The Black U.S. Army veteran was in distress, with arresting officers claiming he was eating dirt, removing his shirt and barking like a dog.
He continued to exhibit symptoms of distress once locked behind bars at the David L. Moss Detention Center in Tulsa, Oklahoma, telling authorities he wanted to die, notes the report.
Williams died just days later on the floor of a jail cell. Family members, who had not been allowed to visit him, filed a federal civil rights lawsuit against Tulsa County six years ago, saying he was denied medical and mental health treatment, among a myriad of other charges. The case is scheduled to be heard on February 21.
Williams’ story, both in the days that led up to his death and the years that followed it, tracks a broader story of the treatment of the mentally ill in the nation’s jails. ––The Marshall Project
Indeed, the tale of Williams’ last days begs the question of what’s worse, dying at the hands of police officers before being locked up like Eric Garner, or suffering unspeakable indignities once behind bars like Williams. These are not questions anyone should have to answer, but it is a way of life for many African-Americans who become ensnared in the nation’s criminal justice system, especially those who suffer from any form of mental illness.
From The Marshall Project:
Williams’ story, both in the days that led up to his death and the years that followed it, tracks a broader story of the treatment of the mentally ill in the nation’s jails. First came the failure to train first responders. Next came inept screening by medical staff. Then came the mistreatment by jailers, untrained and unsupervised in the handling of vulnerable inmates. Finally came the cycle of madness and discipline: the more Williams’ guards lashed out at him, the sicker he got, which only made his jailers more frustrated and angry.
And what happened after Williams’ death is also familiar: foot-dragging, cover-up, and nobody held accountable except, perhaps, the taxpayers, when courts award damages.
According to court records and coverage by The Frontier, a Tulsa-based news organization that has doggedly covered the unfolding jail scandal, Williams’ relatives took him on October 21, 2011 to a hotel in Owasso, a northern suburb of Tulsa, because he “was having psychological issues” following a break-up with his wife.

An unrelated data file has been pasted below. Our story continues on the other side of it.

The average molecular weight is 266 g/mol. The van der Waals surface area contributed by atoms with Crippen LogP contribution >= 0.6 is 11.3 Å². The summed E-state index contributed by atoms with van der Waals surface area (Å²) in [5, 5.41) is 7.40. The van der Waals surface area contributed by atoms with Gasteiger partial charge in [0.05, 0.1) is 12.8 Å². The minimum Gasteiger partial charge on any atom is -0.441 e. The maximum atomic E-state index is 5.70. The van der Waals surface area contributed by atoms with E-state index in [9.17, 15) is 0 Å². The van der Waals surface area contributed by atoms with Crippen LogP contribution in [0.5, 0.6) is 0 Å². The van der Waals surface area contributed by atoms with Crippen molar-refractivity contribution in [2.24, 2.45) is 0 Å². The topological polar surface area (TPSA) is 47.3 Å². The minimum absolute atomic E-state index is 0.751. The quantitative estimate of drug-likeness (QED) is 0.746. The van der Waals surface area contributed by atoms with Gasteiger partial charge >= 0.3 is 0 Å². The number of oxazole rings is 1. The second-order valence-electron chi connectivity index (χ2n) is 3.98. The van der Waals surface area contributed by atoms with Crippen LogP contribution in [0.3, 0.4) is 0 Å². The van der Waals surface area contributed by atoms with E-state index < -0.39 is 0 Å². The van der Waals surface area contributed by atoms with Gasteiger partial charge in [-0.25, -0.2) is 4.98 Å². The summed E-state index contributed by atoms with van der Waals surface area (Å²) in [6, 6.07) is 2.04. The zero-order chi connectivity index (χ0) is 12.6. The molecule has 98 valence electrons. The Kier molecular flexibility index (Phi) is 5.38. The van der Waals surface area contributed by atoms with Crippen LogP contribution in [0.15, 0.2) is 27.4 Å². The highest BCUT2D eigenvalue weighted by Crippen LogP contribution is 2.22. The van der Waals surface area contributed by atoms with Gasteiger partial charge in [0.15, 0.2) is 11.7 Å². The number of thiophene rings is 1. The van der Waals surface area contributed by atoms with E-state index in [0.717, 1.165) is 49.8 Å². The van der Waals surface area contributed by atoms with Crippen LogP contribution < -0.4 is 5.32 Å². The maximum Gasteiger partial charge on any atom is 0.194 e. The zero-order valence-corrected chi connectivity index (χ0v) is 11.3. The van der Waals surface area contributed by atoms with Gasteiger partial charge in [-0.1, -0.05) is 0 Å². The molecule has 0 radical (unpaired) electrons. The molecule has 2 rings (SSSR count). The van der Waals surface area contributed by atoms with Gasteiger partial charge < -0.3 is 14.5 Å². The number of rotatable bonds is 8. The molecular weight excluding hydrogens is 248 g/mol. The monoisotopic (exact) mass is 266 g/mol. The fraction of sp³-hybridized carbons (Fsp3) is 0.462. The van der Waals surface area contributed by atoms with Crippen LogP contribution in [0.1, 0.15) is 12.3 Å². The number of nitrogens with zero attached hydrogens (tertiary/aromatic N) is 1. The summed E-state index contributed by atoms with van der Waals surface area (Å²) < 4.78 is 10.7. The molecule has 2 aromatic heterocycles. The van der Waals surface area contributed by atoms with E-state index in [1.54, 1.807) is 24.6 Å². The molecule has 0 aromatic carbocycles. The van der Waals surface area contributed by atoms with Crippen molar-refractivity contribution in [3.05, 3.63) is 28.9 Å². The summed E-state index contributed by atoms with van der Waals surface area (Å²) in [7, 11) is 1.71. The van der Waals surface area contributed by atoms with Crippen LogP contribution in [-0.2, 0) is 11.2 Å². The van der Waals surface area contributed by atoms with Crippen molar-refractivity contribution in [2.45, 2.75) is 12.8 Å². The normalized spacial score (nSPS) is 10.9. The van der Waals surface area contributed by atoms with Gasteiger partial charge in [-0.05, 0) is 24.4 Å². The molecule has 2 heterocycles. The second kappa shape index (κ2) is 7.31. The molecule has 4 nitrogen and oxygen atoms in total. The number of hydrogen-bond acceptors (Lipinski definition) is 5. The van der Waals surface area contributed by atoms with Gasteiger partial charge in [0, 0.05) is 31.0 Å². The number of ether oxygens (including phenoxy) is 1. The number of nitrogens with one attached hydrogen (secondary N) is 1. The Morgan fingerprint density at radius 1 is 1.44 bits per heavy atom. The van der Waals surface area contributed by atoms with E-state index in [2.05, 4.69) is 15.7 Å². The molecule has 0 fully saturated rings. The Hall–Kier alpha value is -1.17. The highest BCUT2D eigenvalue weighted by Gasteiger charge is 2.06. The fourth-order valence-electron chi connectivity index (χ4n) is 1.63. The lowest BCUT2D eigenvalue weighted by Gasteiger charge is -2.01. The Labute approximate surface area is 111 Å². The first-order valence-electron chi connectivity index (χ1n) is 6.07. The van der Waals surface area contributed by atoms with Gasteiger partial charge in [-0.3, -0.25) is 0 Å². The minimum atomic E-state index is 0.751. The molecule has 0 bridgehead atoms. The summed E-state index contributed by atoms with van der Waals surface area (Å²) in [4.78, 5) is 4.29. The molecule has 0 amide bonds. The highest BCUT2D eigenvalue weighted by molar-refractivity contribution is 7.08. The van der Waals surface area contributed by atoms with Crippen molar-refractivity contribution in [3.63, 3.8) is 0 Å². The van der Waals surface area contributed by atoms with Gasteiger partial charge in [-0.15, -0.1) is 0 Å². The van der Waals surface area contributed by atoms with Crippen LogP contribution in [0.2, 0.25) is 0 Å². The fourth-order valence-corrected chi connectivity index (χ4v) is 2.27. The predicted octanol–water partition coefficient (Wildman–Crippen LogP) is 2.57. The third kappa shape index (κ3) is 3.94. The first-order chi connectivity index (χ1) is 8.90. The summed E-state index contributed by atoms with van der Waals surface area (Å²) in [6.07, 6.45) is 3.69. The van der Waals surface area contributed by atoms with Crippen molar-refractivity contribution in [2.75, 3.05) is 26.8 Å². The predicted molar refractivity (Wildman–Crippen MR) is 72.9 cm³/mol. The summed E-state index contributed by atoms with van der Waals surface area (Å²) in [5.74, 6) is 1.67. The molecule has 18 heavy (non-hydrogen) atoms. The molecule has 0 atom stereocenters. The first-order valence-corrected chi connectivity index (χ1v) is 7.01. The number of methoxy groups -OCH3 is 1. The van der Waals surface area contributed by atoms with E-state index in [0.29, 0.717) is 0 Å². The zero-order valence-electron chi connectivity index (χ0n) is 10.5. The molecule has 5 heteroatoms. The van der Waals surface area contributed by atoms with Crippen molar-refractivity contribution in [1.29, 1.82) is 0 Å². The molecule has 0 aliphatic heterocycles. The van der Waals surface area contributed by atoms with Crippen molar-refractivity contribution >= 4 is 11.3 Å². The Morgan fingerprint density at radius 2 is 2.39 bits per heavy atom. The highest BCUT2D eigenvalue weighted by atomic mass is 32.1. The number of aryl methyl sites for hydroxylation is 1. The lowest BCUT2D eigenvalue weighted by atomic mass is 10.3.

Certainly, it is a fair critique of U.S. public health policy to say jails and prisons are often asked to serve as mental health hospitals, a task most are not equipped to handle. Many citizens of color and veterans with mental disabilities find their way to jail cells instead of treatment centers, and the “treatment” many find is nothing more than solitary confinement.
The United Nations concluded that solitary confinement for more than 15 days is torture, but some U.S. inmates have been in solitary for years. As Black people make up a disproportionate amount of the U.S. criminal justice system, they are more likely to be the victims of these injustices. Without adequate access to healthcare and treatment, mentally ill African-Americans are administered the “medicine” of time behind bars.
In Williams’ case, jail officials tried to use the “qualified immunity” defense, which requires any plaintiff seeking damages to reach a standard of proof that shows that the jailers were “deliberately indifferent” to Williams’ medical needs.
This defense protects police and prison guards in cases of neglect or abuse that are reasonably ambiguous. But U.S. District Judge John Dowdell will allow the Williams family’s case to move forward, saying that “a reasonable jury could find that Mr. Williams’ needs were obvious to any layperson.”
One of the common justifications for horrid stories like Williams’ is that guards receive “inadequate training,” particularly when it comes to handling inmates with mental illnesses. While it likely applies to procedure and protocol, this type of logic begs innumerable questions in cases of clear neglect.
The case is not the first time workers at the jail have been under the glare of the spotlight fo.